For better or worse, the Philadelphia Energy Solutions refinery has dominated the banks of the Schuylkill for 150 years. The now-bankrupt refinery was the largest (and oldest) on the East Coast, employing about 2,000 workers and bringing hundreds of millions in annual revenue to the city. It was also the single largest source of air pollution in Philly, accounting for about 10% of the city’s fine particle air pollution and about 20% of its greenhouse gas emissions.
Then, just a few weeks before the 4th of July, the explosions happened. Residents across South Philadelphia were woken up at 4 a.m. as their buildings shook, an orange sky overhead. The blast at PES was so strong, it sent a hunk of infrastructure, weighing 38,000 pounds (as much as a firetruck), up and across the river half a mile away. Over 5,000 pounds of (highly toxic) hydrofluoric acid was released into the air. Days after the accident, PES publicly declared it would not reopen the refinery. The fate of the site will be decided in bankruptcy court in early 2020.
The costs of the blast and plant closure are massive — 2,000 workers out of a job and toxicity released into the atmosphere. But the long-term implications can be positive. Philadelphia should grab this opportunity to dramatically reshape its energy ecosystem and transform the PES facility into a green energy hub, supporting the natural ecosystem services that a river wetland can provide while avoiding dangerous air pollution and costly greenhouse gas emissions.
The size, location, and equipment at the site make it relatively well suited to be transformed into a biofuels facility, which could produce lower emissions diesel, marine diesel, and jet fuel; solar generation should also be spread throughout the 1,300 acres to feed the energy grid. City officials can formally incentivize this transition by providing tax benefits and guiding policies for renewable energy producers, such as a power purchase agreement that gives energy producers assurance that the city will purchase the new clean energy, or by removing the site’s fossil fuel tax benefits, which would disincentivize the rebuilding of the refinery.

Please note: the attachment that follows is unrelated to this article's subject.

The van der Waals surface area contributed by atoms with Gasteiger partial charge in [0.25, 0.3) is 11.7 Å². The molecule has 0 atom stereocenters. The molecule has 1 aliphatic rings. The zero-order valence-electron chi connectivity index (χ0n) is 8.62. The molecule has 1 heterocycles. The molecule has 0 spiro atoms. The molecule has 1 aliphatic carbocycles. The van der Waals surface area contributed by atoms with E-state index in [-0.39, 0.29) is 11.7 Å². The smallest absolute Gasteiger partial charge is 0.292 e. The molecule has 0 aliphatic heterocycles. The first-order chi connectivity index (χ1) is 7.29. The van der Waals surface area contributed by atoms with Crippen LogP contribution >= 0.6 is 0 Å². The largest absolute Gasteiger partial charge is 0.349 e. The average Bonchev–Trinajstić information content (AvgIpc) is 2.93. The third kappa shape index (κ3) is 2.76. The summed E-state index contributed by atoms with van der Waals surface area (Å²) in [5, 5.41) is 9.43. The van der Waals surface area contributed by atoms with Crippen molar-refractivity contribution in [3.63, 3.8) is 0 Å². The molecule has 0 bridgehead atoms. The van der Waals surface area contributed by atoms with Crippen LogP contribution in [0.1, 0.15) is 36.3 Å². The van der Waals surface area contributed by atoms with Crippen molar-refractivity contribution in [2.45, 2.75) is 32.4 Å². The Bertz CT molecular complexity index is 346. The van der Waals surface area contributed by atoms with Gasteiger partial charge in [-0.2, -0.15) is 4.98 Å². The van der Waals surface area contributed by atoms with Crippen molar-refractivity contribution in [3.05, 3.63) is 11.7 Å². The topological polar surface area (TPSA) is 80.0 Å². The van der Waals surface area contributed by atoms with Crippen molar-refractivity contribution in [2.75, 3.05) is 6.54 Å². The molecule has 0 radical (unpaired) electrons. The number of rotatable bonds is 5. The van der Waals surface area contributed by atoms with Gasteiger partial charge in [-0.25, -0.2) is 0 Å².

And the refinery site could benefit from neighbors’ help. The nearby University of Pennsylvania, with an endowment of nearly $15 billion and a stated interest in bridging academia, governance, and commercial ventures, should help shepherd this green energy transition. The university’s Pennovation Works Center, a program focused on incubating entrepreneurial activity, lies just up the river from the PES facility. On Dec. 10, Penn president Amy Gutmann announced the launch of a new Environmental Innovations Initiative, stating “we take very seriously our responsibility to help shape that future.”
This is an opportunity for the university to put its money where its mouth is and help transform PES into a real-world decarbonization laboratory. Penn can and should flex its academic and financial muscles to explore engineering and planning solutions for efficient clean energy systems and grid infrastructure, and present policy and government solutions that facilitate a just transition for fossil fuel workers.
The transition of PES into a renewable energy hub will come with a slew of benefits, including cleaner air and water for the city and downstream communities. On a broader scale, by removing one of the East Coast’s major polluters and taking a stand against reliance on fossil fuels, the closing of the facility will help mitigate global climate change. Over the coming decades, Philadelphia is slated to spend hundreds of millions to make its buildings, transportation fleet, and energy grid more efficient and sustainable. An investment now in a renewable energy hub would go a long way toward achieving Philly’s ambitious sustainability goals as set by the city government.
By wedding the closing of the facility with high-quality job training for workers and community members, Philadelphia can connect the labor and environmental coalitions, showing how renewable energy and job security can go hand in hand in the 21st-century economy.
The site’s sale will be decided in January, at the U.S. Bankruptcy Court in Wilmington. Over a dozen buyers have submitted proposals to purchase the refinery site. These include PES’ founder and former CEO Phil Rinaldi (“Fossil Phil”), who proposed rebuilding the refinery with a few small adjustments to slightly increase its safety and sustainability. The city and its residents should do all they can to make sure that the next use of the refinery is sustainable — and equitable.
The PES refinery explosion is an environmental catastrophe, but it presents an opportunity for Philadelphia to break out of dirty-energy reliance and reimagine its energy ecosystem.